• Jason went to get a drink of water before his exam started.
  • She’s usually a happy toddler, provided that she’s fed regularly.
  • I always visit Disneyland whenever I visit my grandparents in California.
  • Tyler can enjoy painting now that he has his own studio.

Since you can use many of the words from a subordinate conjunctions list as another part of speech, it’s good to understand how each one works as a joining word. In a sentence, words on a list of subordinating conjunctions begin a dependent clause which cannot stand alone.

For instance, If I go to the store” doesn’t form a complete idea. Connect it with an independent clause like in the sentence, “I’ll get a new toy if I got to the store,” and you have a complete thought.

You can often tell joining words from the rest by determining whether it constructs part of a sentence that holds a complete idea. Words with multiple uses will often form a complete thought when not used as a joining word.

Want to know more joining words? Look at this informative reference or see this additional subordinating conjunctions list:

Although As if As much as Because
Even Even though If only If then
In order that Lest Now since Now when
Provided Rather than So that

What’s a Correlative List of Conjunctions?

Words on a correlative conjunctions list work in pairs to join equal clauses together. They can show up in different parts of a sentence. Additionally, you will always find them working together with their counterpart. For instance, one pair from this list of conjunctions is either/or. It joins two positive clauses of equal importance to form a complete sentence. For example:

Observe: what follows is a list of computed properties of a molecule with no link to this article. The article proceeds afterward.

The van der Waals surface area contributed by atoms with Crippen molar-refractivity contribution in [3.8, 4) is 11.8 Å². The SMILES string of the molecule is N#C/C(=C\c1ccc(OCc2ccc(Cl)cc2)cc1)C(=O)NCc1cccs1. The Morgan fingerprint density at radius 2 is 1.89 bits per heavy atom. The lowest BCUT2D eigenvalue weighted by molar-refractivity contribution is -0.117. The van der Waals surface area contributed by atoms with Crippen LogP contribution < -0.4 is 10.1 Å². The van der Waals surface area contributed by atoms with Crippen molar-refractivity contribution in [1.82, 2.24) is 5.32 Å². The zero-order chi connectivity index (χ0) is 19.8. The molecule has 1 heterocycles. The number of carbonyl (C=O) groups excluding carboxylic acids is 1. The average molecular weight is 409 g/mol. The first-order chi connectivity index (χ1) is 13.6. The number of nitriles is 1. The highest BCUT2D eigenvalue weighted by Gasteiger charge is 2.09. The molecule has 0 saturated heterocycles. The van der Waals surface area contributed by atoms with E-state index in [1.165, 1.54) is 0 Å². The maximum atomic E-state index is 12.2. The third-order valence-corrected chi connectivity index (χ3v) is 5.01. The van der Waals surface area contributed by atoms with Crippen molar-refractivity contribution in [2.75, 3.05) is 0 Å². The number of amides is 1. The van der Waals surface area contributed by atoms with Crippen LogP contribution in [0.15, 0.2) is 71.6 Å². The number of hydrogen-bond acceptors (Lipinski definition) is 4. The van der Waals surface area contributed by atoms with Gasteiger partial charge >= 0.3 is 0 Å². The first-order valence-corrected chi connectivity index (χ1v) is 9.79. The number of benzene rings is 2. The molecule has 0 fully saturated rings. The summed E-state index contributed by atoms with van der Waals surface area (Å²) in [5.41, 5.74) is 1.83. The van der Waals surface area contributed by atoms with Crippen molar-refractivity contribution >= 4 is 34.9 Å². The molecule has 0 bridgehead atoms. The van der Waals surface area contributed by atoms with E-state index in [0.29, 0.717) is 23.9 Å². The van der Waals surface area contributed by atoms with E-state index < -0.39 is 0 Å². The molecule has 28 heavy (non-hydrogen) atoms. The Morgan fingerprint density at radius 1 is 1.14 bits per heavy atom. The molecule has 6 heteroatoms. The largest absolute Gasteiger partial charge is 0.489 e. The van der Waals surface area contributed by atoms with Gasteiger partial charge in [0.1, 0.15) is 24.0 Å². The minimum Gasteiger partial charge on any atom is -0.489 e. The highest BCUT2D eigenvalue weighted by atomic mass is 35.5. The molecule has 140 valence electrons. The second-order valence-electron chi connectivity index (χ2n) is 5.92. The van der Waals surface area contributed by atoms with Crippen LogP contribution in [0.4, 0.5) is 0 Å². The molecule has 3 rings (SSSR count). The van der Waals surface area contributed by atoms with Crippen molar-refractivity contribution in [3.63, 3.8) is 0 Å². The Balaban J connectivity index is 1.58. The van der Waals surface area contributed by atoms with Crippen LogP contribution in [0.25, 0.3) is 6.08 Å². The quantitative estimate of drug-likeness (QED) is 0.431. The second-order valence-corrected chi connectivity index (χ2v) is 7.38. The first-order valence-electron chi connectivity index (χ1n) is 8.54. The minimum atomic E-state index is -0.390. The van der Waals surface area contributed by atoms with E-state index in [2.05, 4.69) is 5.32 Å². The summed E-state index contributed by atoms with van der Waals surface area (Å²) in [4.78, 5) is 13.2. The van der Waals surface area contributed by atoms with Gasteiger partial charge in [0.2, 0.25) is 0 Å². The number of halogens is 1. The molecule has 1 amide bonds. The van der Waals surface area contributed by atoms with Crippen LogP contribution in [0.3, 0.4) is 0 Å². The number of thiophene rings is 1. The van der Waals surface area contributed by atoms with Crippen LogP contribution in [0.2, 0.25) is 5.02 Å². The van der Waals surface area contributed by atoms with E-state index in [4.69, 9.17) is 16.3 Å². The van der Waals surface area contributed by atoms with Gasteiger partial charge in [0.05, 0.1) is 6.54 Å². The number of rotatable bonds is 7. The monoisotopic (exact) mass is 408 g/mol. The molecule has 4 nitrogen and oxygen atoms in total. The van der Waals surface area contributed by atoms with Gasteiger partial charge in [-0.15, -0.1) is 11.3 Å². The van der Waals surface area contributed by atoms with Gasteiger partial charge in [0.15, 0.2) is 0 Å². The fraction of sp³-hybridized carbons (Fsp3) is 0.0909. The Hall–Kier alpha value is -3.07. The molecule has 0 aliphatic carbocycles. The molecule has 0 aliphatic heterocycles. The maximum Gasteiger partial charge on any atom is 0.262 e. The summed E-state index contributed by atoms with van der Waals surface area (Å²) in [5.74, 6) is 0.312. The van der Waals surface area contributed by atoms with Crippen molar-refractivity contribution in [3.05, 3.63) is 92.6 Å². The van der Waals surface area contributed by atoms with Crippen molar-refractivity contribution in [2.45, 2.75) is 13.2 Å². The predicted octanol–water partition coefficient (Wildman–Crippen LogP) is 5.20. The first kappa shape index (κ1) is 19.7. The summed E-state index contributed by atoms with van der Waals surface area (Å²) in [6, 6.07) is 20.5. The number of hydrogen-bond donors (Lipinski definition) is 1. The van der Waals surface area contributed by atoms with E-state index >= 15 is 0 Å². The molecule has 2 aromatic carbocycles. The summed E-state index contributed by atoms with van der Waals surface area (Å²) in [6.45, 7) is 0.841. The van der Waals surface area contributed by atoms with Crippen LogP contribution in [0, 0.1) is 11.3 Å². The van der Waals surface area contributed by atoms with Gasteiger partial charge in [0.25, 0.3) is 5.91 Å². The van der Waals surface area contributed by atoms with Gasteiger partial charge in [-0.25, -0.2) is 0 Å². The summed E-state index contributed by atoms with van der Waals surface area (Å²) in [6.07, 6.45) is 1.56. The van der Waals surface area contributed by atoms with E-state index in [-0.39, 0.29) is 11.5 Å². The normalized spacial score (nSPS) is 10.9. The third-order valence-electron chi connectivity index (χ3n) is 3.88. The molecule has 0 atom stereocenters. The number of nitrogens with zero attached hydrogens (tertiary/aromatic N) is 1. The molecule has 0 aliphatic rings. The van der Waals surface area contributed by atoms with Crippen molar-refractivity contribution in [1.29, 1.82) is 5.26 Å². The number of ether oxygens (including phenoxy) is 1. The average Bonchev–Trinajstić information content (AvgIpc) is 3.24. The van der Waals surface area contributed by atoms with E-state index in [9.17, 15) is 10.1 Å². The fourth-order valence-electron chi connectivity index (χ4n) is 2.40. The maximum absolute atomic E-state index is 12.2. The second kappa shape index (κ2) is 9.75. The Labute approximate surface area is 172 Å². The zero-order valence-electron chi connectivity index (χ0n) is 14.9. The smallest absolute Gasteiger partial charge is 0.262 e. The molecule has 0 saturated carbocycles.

• Either you cook me dinner, or I leave.

Here are some additional sentences using words from a correlative conjunctions list:

Whether/Or – This pair functions like the word if by bringing up hypothetical situations and joins the two options.

  • I’m wearing my new swimsuit whether I go to the beach or to the swimming pool.

As/As – You can compare two things together using these words from a conjunctions list.

  • Her sneeze was as loud as a helicopter.

There are many other joining words that come in pairs. Here’s a correlative conjunction words list:

As / As Both / and Either / or
Hardly / when Neither / nor No sooner / than
Not only / but also Whether / or

Need a quick break? Try out our grammar checker, or our citation services for MLA and APA format!

What’s Special About the Conjunctive Adverbs List?

The final conjunctions list to memorize contains adverbs. These adverbs join words, phrases, and clauses in a sentence just like words on your standard list of conjunctions can. Here are some example sentences containing words from the conjunctive adverbs list:

  • Ted was a great student, in addition he was a wonderful student body president.
  • Fred never missed a day of school; as a result, he won a scholarship for perfect attendance.
  • Even though Lisa is lactose intolerant, still she wanted an ice cream bar.

Finally, here’s a basic conjunctive adverbs list.

This adverbial conjunction list is by no means comprehensive, although it gives you a good foundation. Words on this list of conjunctions are also known as transition words.

After all As a result Consequently Finally
For example Furthermore Hence However
In addition In fact Incidentally Indeed
Instead Likewise Meanwhile

Now, you’re familiar with the different joining words. Are there any words that you don’t know the meaning of from this final group? If so, look up how to use each word and create sentence examples. With enough practice, you’ll be able to use these words like a professional writer!